The Telegraph reported that the two Afghan men are part of a five-man terror cell that sent at least one member to London last December to scout potential targets. The other two suspects are Qari Khesta Mir Ahmadzai and Surgul Amhadzai, both Afghans wanted by the police and believed to still be in Afghanistan.

Authorities believe Surgul Amhadzai was in London December 9, 2015 scouting targets for the terror cell.

The fifth member is Pakistani national named Zulifqar Amjad who was arrested in Milan, but lived in Bari, his role within the group is not yet known.

Italian police believe the men were given travel documents  that allowed them to travel throughout the Schengen Zone EU states, but also made it to the U.K., which is not part of the Schengen Zone. UK officials have indicated they do not know how Surgul Amhadzai got into the country or how long he stayed.

Italian authorities had briefly detained four of the suspects including Naisir, Qari, and Surgul in December after they were caught video taping a shopping center in Bari. They also found cell phone pictures of Bari airport and local shopping malls. A few days later 15 Qari and Surgul fled Italy for Istanbul and later entered Kabul.

Italian authorities found one of the suspects cell phones and discovered a list of prices for smuggling migrants into Europe, and information about smuggling activity in Italy and Calais, France. Investigators found that Greece and Turkey were the initial starting points for the groups smuggling operations. Cell phone pictures revealed likely targets for the terrorists which included a hotel in West Indian Quay, the Sunborn Yacht Club, the South way Footbridge to Canary Wharf, The Premier Hotel Inn, and an Ibis hotel in Victoria Dock Road all targets were in London.

There were also pictures of an Italian airport and sea port along with pictures of the Roman coliseum, along with pictures of potential targets in France.

The U.K.’s Home Office Secretary Theresa May has ordered that a reorganization of Britain’s coastal forces to protect its borders as it is suspected the IS terrorists may have tried to gain entry into the U.K. through Calais, which runs ferries daily between France and the U.K.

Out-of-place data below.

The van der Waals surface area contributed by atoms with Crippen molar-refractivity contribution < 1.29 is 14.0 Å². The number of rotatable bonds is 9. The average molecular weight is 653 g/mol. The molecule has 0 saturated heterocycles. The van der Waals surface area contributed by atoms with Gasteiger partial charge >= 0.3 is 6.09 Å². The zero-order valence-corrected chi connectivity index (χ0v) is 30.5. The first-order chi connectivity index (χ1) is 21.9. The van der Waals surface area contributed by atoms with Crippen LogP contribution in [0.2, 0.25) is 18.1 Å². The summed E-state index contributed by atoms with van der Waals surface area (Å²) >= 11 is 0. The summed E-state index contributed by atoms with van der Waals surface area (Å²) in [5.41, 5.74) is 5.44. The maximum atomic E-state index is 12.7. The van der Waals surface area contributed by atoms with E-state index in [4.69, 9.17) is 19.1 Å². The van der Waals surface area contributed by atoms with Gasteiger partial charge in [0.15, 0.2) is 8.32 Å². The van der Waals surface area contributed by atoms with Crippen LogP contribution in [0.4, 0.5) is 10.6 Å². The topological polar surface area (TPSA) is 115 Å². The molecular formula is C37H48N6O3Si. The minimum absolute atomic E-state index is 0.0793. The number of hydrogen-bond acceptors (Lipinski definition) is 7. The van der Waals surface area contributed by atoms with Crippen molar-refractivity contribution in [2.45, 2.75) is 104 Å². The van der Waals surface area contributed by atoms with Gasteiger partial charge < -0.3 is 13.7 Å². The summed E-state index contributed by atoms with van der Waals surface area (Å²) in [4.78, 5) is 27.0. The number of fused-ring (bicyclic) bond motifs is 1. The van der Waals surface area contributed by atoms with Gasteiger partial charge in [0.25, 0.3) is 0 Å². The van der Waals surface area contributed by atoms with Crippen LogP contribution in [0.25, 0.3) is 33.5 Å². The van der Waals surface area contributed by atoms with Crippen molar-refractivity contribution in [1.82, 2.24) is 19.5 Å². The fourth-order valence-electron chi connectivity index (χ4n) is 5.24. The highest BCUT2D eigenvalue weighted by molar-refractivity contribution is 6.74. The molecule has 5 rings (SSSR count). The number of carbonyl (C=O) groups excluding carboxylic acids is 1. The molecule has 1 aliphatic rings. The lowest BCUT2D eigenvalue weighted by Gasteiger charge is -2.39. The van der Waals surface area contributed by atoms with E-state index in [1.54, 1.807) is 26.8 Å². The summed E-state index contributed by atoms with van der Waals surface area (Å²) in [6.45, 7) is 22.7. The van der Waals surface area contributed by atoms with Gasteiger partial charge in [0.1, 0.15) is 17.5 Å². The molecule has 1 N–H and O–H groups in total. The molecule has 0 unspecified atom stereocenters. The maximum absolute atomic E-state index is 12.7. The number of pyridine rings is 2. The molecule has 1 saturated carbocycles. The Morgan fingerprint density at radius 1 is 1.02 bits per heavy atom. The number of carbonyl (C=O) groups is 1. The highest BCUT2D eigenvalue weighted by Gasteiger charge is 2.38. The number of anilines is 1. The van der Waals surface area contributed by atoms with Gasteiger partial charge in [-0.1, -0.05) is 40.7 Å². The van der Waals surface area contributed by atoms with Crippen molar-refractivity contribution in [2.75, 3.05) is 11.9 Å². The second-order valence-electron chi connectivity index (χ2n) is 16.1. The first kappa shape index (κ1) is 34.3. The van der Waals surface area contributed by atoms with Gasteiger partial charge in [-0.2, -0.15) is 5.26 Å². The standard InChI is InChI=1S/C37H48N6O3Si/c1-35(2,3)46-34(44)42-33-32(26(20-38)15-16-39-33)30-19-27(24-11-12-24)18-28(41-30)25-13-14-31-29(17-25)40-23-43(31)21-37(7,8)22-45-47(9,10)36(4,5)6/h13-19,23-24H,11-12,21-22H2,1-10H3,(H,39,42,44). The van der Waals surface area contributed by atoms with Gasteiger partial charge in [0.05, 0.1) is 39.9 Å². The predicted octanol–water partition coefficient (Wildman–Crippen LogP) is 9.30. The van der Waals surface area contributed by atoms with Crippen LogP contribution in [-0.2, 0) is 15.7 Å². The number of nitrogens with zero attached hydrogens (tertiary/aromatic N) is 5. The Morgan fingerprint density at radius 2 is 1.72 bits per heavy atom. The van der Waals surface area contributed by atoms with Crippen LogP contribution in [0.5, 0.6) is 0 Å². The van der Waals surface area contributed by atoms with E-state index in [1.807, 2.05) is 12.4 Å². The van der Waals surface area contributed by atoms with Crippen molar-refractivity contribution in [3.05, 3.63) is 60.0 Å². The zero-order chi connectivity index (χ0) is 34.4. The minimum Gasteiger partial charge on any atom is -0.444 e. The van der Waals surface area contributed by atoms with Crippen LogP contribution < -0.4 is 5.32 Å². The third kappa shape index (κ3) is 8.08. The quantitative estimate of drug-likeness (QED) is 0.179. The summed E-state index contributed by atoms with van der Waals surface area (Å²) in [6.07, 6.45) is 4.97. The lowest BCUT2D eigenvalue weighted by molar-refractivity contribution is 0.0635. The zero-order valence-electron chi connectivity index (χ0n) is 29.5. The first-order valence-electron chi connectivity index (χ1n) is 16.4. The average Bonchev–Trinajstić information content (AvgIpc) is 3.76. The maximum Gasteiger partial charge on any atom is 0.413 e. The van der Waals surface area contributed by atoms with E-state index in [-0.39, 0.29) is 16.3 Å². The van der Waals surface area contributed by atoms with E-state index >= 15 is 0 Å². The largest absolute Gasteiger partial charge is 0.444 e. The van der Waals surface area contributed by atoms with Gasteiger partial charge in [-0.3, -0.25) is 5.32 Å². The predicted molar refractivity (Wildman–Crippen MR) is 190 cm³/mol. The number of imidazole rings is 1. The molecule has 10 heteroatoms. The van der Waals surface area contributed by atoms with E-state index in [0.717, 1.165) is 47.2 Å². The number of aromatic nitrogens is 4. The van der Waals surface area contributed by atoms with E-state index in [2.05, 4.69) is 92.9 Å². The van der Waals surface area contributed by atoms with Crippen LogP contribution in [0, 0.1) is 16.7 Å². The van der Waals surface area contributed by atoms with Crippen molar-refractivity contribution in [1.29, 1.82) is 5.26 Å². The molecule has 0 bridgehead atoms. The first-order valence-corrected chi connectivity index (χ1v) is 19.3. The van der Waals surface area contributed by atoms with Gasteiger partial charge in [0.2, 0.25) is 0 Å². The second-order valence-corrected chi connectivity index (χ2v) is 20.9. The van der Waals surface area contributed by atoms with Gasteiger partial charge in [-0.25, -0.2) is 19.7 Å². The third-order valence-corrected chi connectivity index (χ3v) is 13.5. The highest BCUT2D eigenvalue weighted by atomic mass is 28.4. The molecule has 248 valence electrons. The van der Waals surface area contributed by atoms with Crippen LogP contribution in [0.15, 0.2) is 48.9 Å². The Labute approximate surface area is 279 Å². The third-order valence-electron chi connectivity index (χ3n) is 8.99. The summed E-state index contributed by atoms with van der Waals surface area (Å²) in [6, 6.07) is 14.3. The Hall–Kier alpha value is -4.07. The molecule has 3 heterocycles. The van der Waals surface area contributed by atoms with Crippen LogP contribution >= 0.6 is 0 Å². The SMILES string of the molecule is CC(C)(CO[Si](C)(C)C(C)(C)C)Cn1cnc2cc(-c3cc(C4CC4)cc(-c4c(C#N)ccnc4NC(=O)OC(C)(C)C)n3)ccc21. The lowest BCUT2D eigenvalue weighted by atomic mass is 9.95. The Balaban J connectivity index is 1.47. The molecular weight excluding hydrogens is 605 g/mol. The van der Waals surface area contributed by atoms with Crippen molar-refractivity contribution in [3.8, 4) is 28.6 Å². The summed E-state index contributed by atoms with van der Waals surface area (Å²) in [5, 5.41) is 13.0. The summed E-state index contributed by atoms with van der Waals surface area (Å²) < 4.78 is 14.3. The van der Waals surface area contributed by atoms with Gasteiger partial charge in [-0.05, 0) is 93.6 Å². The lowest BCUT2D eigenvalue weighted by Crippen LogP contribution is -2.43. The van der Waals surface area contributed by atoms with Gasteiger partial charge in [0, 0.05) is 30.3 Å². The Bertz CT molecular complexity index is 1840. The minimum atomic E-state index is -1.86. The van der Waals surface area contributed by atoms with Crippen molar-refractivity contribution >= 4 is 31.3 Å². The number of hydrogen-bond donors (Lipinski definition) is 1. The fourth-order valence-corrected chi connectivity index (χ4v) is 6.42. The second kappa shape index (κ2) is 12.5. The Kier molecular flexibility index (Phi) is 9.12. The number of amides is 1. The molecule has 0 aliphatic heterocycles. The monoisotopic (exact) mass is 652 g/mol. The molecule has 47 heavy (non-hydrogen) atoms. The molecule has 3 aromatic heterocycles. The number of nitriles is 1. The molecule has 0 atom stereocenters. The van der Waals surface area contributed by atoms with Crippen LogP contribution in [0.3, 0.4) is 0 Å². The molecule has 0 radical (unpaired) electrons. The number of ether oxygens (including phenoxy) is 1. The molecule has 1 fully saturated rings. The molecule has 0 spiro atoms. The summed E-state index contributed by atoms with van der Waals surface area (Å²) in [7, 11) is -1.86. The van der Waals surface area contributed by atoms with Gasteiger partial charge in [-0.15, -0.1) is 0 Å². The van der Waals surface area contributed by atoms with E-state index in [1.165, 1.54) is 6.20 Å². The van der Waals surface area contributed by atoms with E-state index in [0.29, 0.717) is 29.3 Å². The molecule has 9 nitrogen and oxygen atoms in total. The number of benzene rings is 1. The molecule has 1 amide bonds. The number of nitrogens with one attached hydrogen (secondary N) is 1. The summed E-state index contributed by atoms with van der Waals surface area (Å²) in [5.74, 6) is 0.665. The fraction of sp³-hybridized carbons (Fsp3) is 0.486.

The Home Office came under major scrutiny last month when a whistle blower within the Home Office admitted that Border Forces lacked the necessary powers in preventing terrorism and also lacked critical resources to protect the country’s borders as migrants attempted to sail from France to Kent and Sussex.

May noted that there are now four cutters patrolling the channels and waterways of the U.K., but critics claim the patrol is insufficient for the task.

The arrest of the two terror suspects once again solidifies a link between human trafficking and migrant smuggling and terrorist operations, and is likely to provide added fuel to the argument of those who propose reinitiating border controls between EU states

Italian Authorities Note Growing Number of Jihadists in Lombardy Region

On Thursday, April 28, 2016, Italian authorities arrested four suspected Islamic State (IS) members during anti-terror raids in northern Italy. Intercepted intelligence led authorities to the location of one the suspects who had received instructions to carry out attacks Italy and with a particular focus directed against Rome.  Recent arrests have pointed to a disturbing trend of jihadists residing and operating out of the Lombardy region, one of the more heavily Muslim populated areas of Italy.

Italian authorities had issued six arrest warrants and successfully captured four suspects, all in the Lombardy region.

Abderrahim Moutahrrick, of Moroccan descent, reportedly received direct communications from Islamic State was arrested along with his wife Selma Bencharki. The two were allegedly planning on travelling to IS territory, together with their two young children.

Another Moroccan suspect identified as Abderrahmane Khachia was arrested in Varese, Italy. He had planned on traveling to Syria with Moutahrrick and Bencharki to become a an IS fighter. In January 2015, Khachia’s brother was expelled from Italy on international terrorism charges and later killed while fighting for IS.

Two arrest warrants are still issued for Mohamed Koraichi and his wife, both of whom left Italy to fight for IS last year with their three small children. Italian prosecutor Maurizio Romanelli says there is evidence that suggests Koraichi was the one in communication with Moutahrrick about conducting attacks in Italy. The last person arrested was Koraichi’s sister who put her brother in contact with the other IS suspects.

Romanelli noted the intercepted intelligence called for lone wolf attacks by foreign terrorist fighters (FTF). Despite the arrests, Italian law enforcement insisted there was no immediate terror threat to the region.

On March 27, 2016, Italian authorities arrested a Moroccan who was believed to have made documents for the Brussels bombers.  On April 5, 2016, Italian and German authorities in a joint anti-terror raid arrested five men in Milan connected to Osama Bin Laden’s al-Qaeda network. Milan prosecutor Stefano Dumbruso said the five men had connections to other terror groups in France, Germany, Belgium, and Britain.